Reversing Mr de Blasio’s plan could be difficult, as it would force Mr Adams to either resume use of the unpopular admission exam or come up with a new method of admission in the early months of his town hall to allow students sufficient time to apply. . Mr Adams has said in the past that he supports keeping the exam, which has been widely criticized by experts, but should not be the only way to assess the academic skills of young children.
As part of Mr. de Blasio’s plan, New York City will no longer accept kindergarten students in gifted separate classes or schools starting next fall. Instead, the city will train all of its kindergarten teachers – around 4,000 educators – to accommodate students who need accelerated learning in their general education classes. The city does not yet have an estimate of the cost of the training, although it is expected to run into the tens of millions of dollars.
And instead of the entrance exam, the city will assess all rising third-graders, using past work and their teachers’ contributions, to determine if they need higher education in the school. specific subjects, for one or two periods per day.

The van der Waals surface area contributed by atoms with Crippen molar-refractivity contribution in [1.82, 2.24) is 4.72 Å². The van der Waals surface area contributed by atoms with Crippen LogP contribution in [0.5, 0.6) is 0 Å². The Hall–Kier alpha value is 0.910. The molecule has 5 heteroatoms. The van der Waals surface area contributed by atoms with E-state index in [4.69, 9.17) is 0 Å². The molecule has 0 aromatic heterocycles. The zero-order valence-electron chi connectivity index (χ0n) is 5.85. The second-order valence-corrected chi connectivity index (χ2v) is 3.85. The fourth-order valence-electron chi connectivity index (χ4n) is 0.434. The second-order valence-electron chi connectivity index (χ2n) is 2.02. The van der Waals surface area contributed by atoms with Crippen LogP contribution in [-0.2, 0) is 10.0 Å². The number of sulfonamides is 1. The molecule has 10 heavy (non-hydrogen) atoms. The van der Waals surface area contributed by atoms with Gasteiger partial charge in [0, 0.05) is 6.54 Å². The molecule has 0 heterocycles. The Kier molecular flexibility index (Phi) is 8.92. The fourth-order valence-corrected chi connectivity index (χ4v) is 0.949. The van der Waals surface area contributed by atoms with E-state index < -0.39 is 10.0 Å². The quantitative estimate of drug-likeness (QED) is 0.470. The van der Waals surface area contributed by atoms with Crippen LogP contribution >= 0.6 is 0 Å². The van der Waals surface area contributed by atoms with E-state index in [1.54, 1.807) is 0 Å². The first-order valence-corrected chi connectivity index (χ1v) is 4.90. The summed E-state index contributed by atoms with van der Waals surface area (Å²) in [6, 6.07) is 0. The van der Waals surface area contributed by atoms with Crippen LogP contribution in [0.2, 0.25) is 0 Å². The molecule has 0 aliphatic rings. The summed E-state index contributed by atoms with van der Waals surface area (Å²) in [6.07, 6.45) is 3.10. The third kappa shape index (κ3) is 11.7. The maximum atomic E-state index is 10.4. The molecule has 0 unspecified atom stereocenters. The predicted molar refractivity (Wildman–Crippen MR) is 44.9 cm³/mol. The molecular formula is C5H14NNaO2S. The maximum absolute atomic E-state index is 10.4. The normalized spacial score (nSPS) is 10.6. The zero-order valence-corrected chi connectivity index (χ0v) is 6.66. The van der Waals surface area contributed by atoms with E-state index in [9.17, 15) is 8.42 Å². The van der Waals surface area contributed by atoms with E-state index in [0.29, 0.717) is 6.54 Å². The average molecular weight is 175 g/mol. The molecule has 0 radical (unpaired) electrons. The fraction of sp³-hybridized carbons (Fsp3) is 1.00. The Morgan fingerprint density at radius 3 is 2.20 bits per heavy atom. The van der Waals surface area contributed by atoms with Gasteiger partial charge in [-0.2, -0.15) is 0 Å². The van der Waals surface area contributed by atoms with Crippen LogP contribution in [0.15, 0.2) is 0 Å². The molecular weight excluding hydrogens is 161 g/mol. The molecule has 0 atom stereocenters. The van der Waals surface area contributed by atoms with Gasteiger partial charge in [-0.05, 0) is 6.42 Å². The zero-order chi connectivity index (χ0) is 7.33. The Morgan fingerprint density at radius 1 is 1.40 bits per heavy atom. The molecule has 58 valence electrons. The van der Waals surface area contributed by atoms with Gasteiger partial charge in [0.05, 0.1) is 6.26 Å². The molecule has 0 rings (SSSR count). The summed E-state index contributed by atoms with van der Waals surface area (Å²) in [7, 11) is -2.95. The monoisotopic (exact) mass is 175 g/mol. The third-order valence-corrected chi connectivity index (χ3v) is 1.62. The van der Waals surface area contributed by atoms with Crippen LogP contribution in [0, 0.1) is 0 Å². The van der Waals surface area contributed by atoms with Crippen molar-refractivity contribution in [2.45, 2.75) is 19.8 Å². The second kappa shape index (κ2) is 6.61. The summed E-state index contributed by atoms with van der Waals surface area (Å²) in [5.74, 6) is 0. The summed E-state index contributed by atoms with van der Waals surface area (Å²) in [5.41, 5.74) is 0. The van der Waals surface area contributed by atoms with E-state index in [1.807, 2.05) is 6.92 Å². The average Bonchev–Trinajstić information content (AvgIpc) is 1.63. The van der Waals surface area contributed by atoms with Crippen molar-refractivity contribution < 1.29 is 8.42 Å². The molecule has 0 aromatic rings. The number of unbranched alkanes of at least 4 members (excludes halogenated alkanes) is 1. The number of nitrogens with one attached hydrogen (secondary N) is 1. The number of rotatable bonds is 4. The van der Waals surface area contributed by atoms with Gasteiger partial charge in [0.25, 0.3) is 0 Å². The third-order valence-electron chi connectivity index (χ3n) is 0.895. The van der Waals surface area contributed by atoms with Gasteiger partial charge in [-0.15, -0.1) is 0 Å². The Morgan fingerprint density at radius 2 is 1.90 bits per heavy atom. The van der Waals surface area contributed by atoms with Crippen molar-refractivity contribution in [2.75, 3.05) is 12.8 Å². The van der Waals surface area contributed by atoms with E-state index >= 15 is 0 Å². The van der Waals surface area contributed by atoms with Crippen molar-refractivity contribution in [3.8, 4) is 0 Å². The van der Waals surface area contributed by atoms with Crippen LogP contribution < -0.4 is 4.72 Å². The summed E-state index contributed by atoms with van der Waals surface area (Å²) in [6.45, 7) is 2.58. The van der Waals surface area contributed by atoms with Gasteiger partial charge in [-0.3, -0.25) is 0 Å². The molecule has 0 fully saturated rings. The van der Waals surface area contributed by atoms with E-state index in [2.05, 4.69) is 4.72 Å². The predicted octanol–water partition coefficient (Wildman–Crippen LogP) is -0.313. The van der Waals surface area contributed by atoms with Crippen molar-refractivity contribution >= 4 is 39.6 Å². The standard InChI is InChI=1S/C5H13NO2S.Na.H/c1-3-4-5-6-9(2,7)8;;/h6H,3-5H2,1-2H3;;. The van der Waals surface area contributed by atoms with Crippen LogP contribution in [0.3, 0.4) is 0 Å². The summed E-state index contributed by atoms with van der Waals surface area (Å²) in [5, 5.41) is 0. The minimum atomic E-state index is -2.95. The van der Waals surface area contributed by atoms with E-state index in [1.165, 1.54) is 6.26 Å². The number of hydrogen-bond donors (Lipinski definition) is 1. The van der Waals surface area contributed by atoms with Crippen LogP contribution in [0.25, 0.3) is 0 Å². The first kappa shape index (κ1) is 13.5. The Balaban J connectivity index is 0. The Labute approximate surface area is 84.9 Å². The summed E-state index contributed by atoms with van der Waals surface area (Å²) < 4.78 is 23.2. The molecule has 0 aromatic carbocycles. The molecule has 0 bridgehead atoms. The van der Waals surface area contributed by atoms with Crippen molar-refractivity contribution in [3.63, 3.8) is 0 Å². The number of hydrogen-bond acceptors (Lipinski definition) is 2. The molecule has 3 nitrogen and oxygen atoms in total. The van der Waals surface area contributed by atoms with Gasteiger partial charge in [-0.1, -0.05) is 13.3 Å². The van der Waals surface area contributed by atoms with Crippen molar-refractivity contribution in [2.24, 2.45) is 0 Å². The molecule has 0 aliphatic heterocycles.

The mayor has not yet sought comments from parent groups or elected officials on his gifted and talented plan. Officials said he plans to consult with families and educators on the plan in October and November, and that aspects of the proposal may change before he leaves office.
We do not yet know, for example, what will happen to the five schools in the city which exclusively welcome children considered to be gifted.
A well-organized group of parents who support the maintenance of gifted classes in one form or another, with the support of elected officials like State Senator John C. Liu, a Democrat from Queens, has slammed the mayor in recent months for preparing a new system without getting parental input. Many of these families have children attending school in Manhattan District 2, one of the city’s whitest and wealthiest school districts.
The mayor’s previous attempt to eliminate the entrance exam to the city’s most elite high schools, including Stuyvesant High School, failed after announcing the plan without first soliciting input from thousands of American parents. Asian origin whose children would be the most affected. These families spent months forcefully pushing back the plan, and their opposition ultimately helped bring it down in the state legislature.